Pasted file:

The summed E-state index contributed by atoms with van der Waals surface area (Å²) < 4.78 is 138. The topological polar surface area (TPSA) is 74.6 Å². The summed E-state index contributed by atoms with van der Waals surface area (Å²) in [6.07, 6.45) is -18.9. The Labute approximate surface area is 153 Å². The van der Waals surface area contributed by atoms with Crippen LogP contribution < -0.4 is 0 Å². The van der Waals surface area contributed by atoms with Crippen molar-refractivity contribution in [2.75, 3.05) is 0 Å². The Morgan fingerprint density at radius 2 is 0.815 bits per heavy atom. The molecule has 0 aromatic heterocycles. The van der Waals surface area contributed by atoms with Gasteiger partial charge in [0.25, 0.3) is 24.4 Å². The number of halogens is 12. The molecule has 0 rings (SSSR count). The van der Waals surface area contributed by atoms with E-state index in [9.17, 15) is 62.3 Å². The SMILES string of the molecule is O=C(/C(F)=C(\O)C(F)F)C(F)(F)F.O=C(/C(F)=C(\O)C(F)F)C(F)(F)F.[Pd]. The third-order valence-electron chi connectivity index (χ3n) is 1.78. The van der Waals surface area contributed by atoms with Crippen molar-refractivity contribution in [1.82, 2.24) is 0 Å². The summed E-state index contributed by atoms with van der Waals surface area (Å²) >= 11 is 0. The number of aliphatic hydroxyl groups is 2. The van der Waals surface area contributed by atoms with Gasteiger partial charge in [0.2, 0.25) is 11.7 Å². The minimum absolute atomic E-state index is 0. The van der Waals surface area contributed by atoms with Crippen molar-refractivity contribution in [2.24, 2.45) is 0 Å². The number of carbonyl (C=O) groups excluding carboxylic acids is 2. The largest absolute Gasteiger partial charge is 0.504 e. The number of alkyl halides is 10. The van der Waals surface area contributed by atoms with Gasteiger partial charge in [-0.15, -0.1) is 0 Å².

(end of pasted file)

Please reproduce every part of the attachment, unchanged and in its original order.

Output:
The summed E-state index contributed by atoms with van der Waals surface area (Å²) < 4.78 is 138. The topological polar surface area (TPSA) is 74.6 Å². The summed E-state index contributed by atoms with van der Waals surface area (Å²) in [6.07, 6.45) is -18.9. The Labute approximate surface area is 153 Å². The van der Waals surface area contributed by atoms with Crippen LogP contribution < -0.4 is 0 Å². The van der Waals surface area contributed by atoms with Crippen molar-refractivity contribution in [2.75, 3.05) is 0 Å². The Morgan fingerprint density at radius 2 is 0.815 bits per heavy atom. The molecule has 0 aromatic heterocycles. The van der Waals surface area contributed by atoms with Gasteiger partial charge in [0.25, 0.3) is 24.4 Å². The number of halogens is 12. The molecule has 0 rings (SSSR count). The van der Waals surface area contributed by atoms with E-state index in [9.17, 15) is 62.3 Å². The SMILES string of the molecule is O=C(/C(F)=C(\O)C(F)F)C(F)(F)F.O=C(/C(F)=C(\O)C(F)F)C(F)(F)F.[Pd]. The third-order valence-electron chi connectivity index (χ3n) is 1.78. The van der Waals surface area contributed by atoms with Crippen molar-refractivity contribution in [1.82, 2.24) is 0 Å². The summed E-state index contributed by atoms with van der Waals surface area (Å²) >= 11 is 0. The number of aliphatic hydroxyl groups is 2. The van der Waals surface area contributed by atoms with Gasteiger partial charge in [0.2, 0.25) is 11.7 Å². The minimum absolute atomic E-state index is 0. The van der Waals surface area contributed by atoms with Crippen molar-refractivity contribution in [2.24, 2.45) is 0 Å². The number of carbonyl (C=O) groups excluding carboxylic acids is 2. The largest absolute Gasteiger partial charge is 0.504 e. The number of alkyl halides is 10. The van der Waals surface area contributed by atoms with Gasteiger partial charge in [-0.15, -0.1) is 0 Å².